a. Racial discrimination cases
b. Americans with Disabilities Act cases
c. Social media cases
d. Sexual harassment cases

 

10. The European Union has taken plenty of enforcement action against Microsoft Corp. over the past decade, and that trend continued this month. What did the tech company do to draw the EU’s ire?

a. Buy up several major European tech companies, sparking monopoly concerns
b. Conduct secret surveillance on European users at the behest of the Federal Bureau of Investigation
c. Publicly criticize a recently passed EU antitrust regulation
d. Fail to offer users a choice of web browser

1. Which notorious inside trader’s family member was also charged with insider trading this month?

a. Rajat Gupta’s son

b. Raj Rajaratnam’s younger brother

c. Disbarred attorney Matthew Kluger’s wife

Answer: b. Raj Rajaratnam’s younger brother

The Rajaratnam family is creating a dynasty of the worst kind. Big brother Raj is currently serving an 11-year prison sentence for an insider trading scheme he perpetrated as hedge fund manager at Galleon Group. Now little brother Rajarengan has been accused of conspiring with Raj five years ago on material nonpublic information about Clearwire Corp. and Advanced Micro Devices Inc.

 


2. True or false: A New York Supreme Court justice struck down New York City Mayor Mike Bloomberg’s sugary drink ban because it had too many loopholes

Answer: True

New York Supreme Court Justice Milton Tingling called the ban “arbitrary and capricious,” saying that its many exemptions—including for milk- and alcohol-based beverages and drinks sold in grocery and convenience stores—rendered it somewhat less than effective. Tingling also found that the Board of Health overstepped its authority by passing the ban, saying the board can only regulate New York City’s food supply “when the city is facing eminent danger due to disease.”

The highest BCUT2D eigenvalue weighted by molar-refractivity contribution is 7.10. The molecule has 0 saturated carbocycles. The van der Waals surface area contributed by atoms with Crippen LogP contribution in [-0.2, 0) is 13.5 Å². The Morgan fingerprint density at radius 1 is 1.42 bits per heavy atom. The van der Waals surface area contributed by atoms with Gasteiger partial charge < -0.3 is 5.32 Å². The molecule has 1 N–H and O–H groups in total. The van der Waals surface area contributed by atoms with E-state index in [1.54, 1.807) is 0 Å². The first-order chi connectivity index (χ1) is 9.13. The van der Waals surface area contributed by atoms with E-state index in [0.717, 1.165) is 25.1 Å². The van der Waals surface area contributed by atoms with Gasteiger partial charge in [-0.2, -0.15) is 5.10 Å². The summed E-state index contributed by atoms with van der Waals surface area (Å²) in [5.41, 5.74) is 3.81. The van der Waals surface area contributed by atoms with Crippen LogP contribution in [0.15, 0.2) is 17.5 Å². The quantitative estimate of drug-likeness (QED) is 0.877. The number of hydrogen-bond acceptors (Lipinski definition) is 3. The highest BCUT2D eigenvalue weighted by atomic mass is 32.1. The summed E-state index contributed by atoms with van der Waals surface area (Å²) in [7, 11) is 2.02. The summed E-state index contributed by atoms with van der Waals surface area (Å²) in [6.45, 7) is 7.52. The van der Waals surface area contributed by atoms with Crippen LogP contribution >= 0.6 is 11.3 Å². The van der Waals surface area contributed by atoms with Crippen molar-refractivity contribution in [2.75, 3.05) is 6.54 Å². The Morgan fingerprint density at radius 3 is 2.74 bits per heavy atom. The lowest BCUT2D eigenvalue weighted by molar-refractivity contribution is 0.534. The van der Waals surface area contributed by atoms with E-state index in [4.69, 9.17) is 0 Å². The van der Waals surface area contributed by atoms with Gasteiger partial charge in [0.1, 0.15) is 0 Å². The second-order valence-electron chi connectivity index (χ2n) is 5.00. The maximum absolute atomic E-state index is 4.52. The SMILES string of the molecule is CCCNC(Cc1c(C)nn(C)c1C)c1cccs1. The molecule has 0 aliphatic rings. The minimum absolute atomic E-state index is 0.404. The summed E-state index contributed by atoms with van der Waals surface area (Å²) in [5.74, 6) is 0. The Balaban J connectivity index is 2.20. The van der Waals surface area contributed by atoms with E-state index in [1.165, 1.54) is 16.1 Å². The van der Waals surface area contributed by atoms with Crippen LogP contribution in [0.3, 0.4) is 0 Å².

3. This week, DLA Piper addressed several emails—written by a few of its former lawyers—which surfaced as part of an ongoing lawsuit against the firm, calling them “an unfortunate attempt at humor.” To what did those emails refer?

a. Sexual harassment
b. Overbilling
c. Bribery
d. Embezzlement

Answer: b. Overbilling

The emails came to light as part of litigation that began when DLA Piper sued a former client, Adam Victor, for failing to pay $675,000 in legal fees. Victor filed a counterclaim in which he alleged that the firm overbilled him, and he offered up the series of emails as evidence.

The online correspondence contained such gems as: “Now Vince [Roldan, another DLA attorney] has random people working full time on random research projects in standard ‘churn that bill, baby! mode,” and “I hear we are already 200K over our estimate—that’s Team DLA!” The firm, however, maintained in an internal memo that the communications, though unprofessional, were simply attempts at humor.

 

 

4. A federal judge recently awarded a California man $8,000 after he suffered which of the following calamities on a trip to Disneyland?

a. Getting stuck on the “It’s a Small World Ride” for 30 minutes